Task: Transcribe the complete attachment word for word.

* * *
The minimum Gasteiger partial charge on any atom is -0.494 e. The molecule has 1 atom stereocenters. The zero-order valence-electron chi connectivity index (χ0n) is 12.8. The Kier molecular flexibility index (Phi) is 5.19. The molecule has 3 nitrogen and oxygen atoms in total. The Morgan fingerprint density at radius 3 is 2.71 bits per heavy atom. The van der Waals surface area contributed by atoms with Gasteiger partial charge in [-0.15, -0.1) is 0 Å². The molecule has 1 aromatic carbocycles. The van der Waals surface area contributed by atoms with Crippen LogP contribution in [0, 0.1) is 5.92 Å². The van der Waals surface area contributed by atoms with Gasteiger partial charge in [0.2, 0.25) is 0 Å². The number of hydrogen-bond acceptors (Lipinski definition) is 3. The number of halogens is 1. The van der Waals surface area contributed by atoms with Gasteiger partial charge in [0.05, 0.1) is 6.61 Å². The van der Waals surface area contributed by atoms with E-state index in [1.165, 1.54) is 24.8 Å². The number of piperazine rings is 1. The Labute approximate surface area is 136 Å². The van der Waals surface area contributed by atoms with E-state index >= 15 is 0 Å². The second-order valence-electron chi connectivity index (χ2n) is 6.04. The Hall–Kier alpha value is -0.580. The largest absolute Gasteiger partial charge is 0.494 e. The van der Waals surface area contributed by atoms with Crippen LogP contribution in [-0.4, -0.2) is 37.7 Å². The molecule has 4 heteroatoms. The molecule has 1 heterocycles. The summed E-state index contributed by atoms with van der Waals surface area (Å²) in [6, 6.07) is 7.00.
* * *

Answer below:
The minimum Gasteiger partial charge on any atom is -0.494 e. The molecule has 1 atom stereocenters. The zero-order valence-electron chi connectivity index (χ0n) is 12.8. The Kier molecular flexibility index (Phi) is 5.19. The molecule has 3 nitrogen and oxygen atoms in total. The Morgan fingerprint density at radius 3 is 2.71 bits per heavy atom. The van der Waals surface area contributed by atoms with Gasteiger partial charge in [-0.15, -0.1) is 0 Å². The molecule has 1 aromatic carbocycles. The van der Waals surface area contributed by atoms with Crippen LogP contribution in [0, 0.1) is 5.92 Å². The van der Waals surface area contributed by atoms with Gasteiger partial charge in [0.2, 0.25) is 0 Å². The number of hydrogen-bond acceptors (Lipinski definition) is 3. The number of halogens is 1. The van der Waals surface area contributed by atoms with Gasteiger partial charge in [0.05, 0.1) is 6.61 Å². The van der Waals surface area contributed by atoms with E-state index in [1.165, 1.54) is 24.8 Å². The number of piperazine rings is 1. The Labute approximate surface area is 136 Å². The van der Waals surface area contributed by atoms with E-state index >= 15 is 0 Å². The second-order valence-electron chi connectivity index (χ2n) is 6.04. The Hall–Kier alpha value is -0.580. The largest absolute Gasteiger partial charge is 0.494 e. The van der Waals surface area contributed by atoms with Crippen LogP contribution in [-0.4, -0.2) is 37.7 Å². The molecule has 4 heteroatoms. The molecule has 1 heterocycles. The summed E-state index contributed by atoms with van der Waals surface area (Å²) in [6, 6.07) is 7.00.